Pro: Fact-filled facials.
Shops like Nordstrom have La Mer facials available for folks who want to learn more from La Mer reps. I had an appointment at the La Mer counter for this article and it felt like I had a facial in the middle of the mall. Outstanding.
Pro: Money motivates.
What is the best way to get yourself to complete a five-step night skin routine? Spend real money on your skincare products. I did, and it helped get me to take the extra step to remove makeup and apply silk-like products, even when I was too tired.
If you’re anything like me, wondering if you can find a product that might help you postpone Botox or fillers, then trying an investment like La Mer is a good call. After a year, I’m all out of product, and yes, I’ll be buying it all again.
Note: This is an honest review. Olga Rosales Salinas was not paid by La Mer to write this review.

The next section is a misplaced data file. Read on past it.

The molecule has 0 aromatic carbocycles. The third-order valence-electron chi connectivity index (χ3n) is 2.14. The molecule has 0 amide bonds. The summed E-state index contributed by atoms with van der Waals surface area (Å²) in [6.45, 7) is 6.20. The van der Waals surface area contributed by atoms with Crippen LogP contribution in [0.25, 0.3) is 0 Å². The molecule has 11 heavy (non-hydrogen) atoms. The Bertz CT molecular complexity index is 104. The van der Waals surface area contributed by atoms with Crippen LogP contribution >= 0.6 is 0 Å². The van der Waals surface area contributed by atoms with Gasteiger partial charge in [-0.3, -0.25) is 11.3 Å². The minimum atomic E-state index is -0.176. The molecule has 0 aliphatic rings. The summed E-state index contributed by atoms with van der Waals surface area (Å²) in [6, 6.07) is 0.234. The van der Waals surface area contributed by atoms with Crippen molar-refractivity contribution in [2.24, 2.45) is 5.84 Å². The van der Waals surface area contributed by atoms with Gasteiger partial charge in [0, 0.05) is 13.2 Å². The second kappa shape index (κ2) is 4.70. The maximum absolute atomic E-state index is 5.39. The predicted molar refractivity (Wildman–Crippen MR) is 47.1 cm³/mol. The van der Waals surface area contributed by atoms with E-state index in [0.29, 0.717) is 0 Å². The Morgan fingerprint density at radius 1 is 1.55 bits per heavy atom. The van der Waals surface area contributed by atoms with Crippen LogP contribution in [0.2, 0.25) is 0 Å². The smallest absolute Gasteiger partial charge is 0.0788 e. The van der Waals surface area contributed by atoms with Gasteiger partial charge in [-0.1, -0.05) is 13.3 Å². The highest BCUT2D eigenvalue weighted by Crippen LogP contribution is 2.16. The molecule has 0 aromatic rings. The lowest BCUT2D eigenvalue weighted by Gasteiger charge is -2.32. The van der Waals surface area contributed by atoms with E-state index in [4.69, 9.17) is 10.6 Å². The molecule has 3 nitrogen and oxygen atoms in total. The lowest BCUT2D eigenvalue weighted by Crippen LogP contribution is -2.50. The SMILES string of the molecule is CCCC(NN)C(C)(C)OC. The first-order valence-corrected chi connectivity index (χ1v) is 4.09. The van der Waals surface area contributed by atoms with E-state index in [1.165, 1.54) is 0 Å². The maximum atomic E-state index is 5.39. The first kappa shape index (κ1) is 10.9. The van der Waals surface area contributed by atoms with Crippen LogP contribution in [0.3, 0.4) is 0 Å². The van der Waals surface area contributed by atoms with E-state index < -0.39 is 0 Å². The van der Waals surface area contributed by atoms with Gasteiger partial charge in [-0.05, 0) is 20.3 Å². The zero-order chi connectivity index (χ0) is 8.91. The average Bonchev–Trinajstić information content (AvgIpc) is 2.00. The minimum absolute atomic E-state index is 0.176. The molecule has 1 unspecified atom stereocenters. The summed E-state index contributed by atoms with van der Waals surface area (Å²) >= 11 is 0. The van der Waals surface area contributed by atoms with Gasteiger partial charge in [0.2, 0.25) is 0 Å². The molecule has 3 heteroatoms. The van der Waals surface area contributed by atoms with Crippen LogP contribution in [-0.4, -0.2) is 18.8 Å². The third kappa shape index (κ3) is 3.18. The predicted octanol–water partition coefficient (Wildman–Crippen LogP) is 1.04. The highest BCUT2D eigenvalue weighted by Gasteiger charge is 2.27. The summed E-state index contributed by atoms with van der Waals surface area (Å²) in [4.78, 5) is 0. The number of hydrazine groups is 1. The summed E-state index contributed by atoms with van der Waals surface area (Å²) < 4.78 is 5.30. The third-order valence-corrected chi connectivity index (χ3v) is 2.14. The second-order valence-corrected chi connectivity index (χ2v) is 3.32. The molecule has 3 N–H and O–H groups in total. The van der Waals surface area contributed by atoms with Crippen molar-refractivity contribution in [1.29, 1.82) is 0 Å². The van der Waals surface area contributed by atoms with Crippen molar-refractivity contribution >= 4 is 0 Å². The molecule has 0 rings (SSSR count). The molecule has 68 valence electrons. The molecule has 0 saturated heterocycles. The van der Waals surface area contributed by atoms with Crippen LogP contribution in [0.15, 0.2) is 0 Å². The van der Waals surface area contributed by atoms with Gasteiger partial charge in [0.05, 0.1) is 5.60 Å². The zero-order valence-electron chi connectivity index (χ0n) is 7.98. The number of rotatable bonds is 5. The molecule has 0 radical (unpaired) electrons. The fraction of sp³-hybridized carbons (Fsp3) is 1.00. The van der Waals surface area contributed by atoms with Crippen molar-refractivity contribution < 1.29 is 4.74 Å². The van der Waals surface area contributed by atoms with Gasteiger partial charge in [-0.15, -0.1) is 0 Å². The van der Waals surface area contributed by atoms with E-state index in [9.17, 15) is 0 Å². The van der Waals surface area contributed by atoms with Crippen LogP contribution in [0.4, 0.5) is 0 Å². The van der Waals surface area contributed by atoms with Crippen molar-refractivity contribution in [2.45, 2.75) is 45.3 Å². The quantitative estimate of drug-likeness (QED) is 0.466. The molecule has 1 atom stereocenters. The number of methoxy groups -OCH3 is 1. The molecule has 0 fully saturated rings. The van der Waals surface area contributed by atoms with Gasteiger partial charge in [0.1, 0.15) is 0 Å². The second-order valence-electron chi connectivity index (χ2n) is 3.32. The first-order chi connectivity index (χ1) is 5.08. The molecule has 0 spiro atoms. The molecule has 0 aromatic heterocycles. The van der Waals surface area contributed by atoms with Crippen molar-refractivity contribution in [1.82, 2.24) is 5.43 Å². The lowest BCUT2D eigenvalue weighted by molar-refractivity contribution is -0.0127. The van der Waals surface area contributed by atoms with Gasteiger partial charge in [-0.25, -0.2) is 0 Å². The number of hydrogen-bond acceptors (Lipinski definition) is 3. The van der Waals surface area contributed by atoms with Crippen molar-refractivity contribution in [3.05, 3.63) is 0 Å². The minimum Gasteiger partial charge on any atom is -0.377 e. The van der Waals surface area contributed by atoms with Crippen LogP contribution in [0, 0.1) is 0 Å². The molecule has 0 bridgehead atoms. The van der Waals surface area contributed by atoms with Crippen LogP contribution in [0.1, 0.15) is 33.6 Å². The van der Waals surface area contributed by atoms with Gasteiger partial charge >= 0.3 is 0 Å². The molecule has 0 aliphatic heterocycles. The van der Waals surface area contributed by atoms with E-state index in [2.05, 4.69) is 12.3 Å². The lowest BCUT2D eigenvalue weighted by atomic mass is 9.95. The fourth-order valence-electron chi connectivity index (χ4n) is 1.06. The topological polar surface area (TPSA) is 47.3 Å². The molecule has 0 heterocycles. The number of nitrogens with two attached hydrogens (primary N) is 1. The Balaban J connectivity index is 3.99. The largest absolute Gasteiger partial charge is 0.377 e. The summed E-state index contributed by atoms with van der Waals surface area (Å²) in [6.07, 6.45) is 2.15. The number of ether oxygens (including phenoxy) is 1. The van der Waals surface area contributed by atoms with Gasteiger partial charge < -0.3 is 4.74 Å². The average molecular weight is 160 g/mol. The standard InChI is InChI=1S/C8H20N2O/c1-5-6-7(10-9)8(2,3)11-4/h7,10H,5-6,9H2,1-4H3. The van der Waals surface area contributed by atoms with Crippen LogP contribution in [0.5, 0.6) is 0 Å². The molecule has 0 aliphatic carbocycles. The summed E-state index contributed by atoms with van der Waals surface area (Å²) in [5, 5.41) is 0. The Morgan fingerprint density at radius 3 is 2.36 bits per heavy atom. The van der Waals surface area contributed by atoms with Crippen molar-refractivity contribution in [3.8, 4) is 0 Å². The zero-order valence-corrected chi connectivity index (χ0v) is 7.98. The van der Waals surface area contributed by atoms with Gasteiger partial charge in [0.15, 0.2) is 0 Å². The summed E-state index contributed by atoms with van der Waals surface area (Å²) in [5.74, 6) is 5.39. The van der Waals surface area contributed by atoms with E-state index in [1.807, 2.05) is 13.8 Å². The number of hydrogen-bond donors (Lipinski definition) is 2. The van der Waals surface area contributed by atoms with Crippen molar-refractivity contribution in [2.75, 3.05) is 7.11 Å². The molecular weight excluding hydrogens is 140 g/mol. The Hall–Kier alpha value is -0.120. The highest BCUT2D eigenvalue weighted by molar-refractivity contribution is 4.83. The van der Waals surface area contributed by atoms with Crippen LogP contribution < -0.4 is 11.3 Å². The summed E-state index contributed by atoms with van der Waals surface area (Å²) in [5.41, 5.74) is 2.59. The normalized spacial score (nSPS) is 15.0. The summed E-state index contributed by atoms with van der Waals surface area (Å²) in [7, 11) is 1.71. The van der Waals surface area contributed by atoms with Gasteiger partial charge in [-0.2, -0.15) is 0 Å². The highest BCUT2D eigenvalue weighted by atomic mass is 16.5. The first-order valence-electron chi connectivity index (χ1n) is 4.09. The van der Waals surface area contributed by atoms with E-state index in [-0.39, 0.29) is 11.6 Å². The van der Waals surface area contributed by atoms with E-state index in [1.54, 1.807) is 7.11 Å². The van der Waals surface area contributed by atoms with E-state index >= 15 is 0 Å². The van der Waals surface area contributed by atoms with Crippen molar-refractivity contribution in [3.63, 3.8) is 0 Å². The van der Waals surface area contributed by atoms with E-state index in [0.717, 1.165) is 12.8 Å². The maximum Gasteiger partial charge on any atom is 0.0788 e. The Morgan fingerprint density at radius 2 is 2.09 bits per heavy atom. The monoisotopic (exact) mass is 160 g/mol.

Olga Rosales Salinas is a content writer and freelancer who produces poetry, short stories, and essays. Her debut collection of poetry and prose, La Llorona, benefits The Rosales Sisters’ Scholarship, a scholarship that she co-founded for first-generation or immigrant students on the central coast of California, where Olga and her five sisters grew up. Olga is passionate about all of her creative endeavors, including motherhood, mental health, fitness, writing, and wife life. Learn more about Olga at www.OlgaRS.com.
Olga Rosales Salinas